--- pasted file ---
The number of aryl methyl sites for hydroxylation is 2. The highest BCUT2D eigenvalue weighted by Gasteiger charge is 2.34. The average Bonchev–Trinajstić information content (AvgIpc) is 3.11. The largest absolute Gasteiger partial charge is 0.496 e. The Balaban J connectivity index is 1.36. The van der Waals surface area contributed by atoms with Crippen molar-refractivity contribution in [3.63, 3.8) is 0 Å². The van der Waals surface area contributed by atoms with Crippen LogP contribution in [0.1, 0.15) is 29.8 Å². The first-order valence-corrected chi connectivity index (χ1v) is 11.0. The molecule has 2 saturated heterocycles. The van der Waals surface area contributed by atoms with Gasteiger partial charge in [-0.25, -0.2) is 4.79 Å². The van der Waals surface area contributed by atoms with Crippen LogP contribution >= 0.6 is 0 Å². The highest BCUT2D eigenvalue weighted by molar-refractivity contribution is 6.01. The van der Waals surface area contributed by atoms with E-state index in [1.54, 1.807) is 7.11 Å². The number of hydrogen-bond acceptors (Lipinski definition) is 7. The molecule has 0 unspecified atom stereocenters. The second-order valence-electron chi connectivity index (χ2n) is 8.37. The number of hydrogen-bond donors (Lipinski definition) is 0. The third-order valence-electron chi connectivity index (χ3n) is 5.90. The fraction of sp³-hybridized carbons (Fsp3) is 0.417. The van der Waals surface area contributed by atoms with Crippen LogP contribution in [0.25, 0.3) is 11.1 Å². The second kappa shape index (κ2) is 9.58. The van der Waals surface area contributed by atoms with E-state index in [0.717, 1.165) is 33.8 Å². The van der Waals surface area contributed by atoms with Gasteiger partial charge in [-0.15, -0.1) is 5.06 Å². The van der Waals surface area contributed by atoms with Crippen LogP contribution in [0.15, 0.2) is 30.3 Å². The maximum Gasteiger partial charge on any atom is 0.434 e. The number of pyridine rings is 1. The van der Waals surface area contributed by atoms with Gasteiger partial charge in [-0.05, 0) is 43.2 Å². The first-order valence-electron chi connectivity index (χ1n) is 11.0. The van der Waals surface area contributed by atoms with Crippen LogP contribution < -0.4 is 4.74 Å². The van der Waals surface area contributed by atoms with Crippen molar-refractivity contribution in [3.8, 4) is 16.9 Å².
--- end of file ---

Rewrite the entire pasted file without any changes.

The number of aryl methyl sites for hydroxylation is 2. The highest BCUT2D eigenvalue weighted by Gasteiger charge is 2.34. The average Bonchev–Trinajstić information content (AvgIpc) is 3.11. The largest absolute Gasteiger partial charge is 0.496 e. The Balaban J connectivity index is 1.36. The van der Waals surface area contributed by atoms with Crippen molar-refractivity contribution in [3.63, 3.8) is 0 Å². The van der Waals surface area contributed by atoms with Crippen LogP contribution in [0.1, 0.15) is 29.8 Å². The first-order valence-corrected chi connectivity index (χ1v) is 11.0. The molecule has 2 saturated heterocycles. The van der Waals surface area contributed by atoms with Gasteiger partial charge in [-0.25, -0.2) is 4.79 Å². The van der Waals surface area contributed by atoms with Crippen LogP contribution >= 0.6 is 0 Å². The highest BCUT2D eigenvalue weighted by molar-refractivity contribution is 6.01. The van der Waals surface area contributed by atoms with E-state index in [1.54, 1.807) is 7.11 Å². The number of hydrogen-bond acceptors (Lipinski definition) is 7. The molecule has 0 unspecified atom stereocenters. The second-order valence-electron chi connectivity index (χ2n) is 8.37. The number of hydrogen-bond donors (Lipinski definition) is 0. The third-order valence-electron chi connectivity index (χ3n) is 5.90. The fraction of sp³-hybridized carbons (Fsp3) is 0.417. The van der Waals surface area contributed by atoms with Crippen LogP contribution in [0.25, 0.3) is 11.1 Å². The second kappa shape index (κ2) is 9.58. The van der Waals surface area contributed by atoms with E-state index in [0.717, 1.165) is 33.8 Å². The van der Waals surface area contributed by atoms with Gasteiger partial charge in [-0.15, -0.1) is 5.06 Å². The van der Waals surface area contributed by atoms with Crippen LogP contribution in [0.15, 0.2) is 30.3 Å². The maximum Gasteiger partial charge on any atom is 0.434 e. The number of pyridine rings is 1. The van der Waals surface area contributed by atoms with Gasteiger partial charge in [-0.05, 0) is 43.2 Å². The first-order valence-electron chi connectivity index (χ1n) is 11.0. The van der Waals surface area contributed by atoms with Crippen LogP contribution < -0.4 is 4.74 Å². The van der Waals surface area contributed by atoms with Crippen molar-refractivity contribution in [3.8, 4) is 16.9 Å².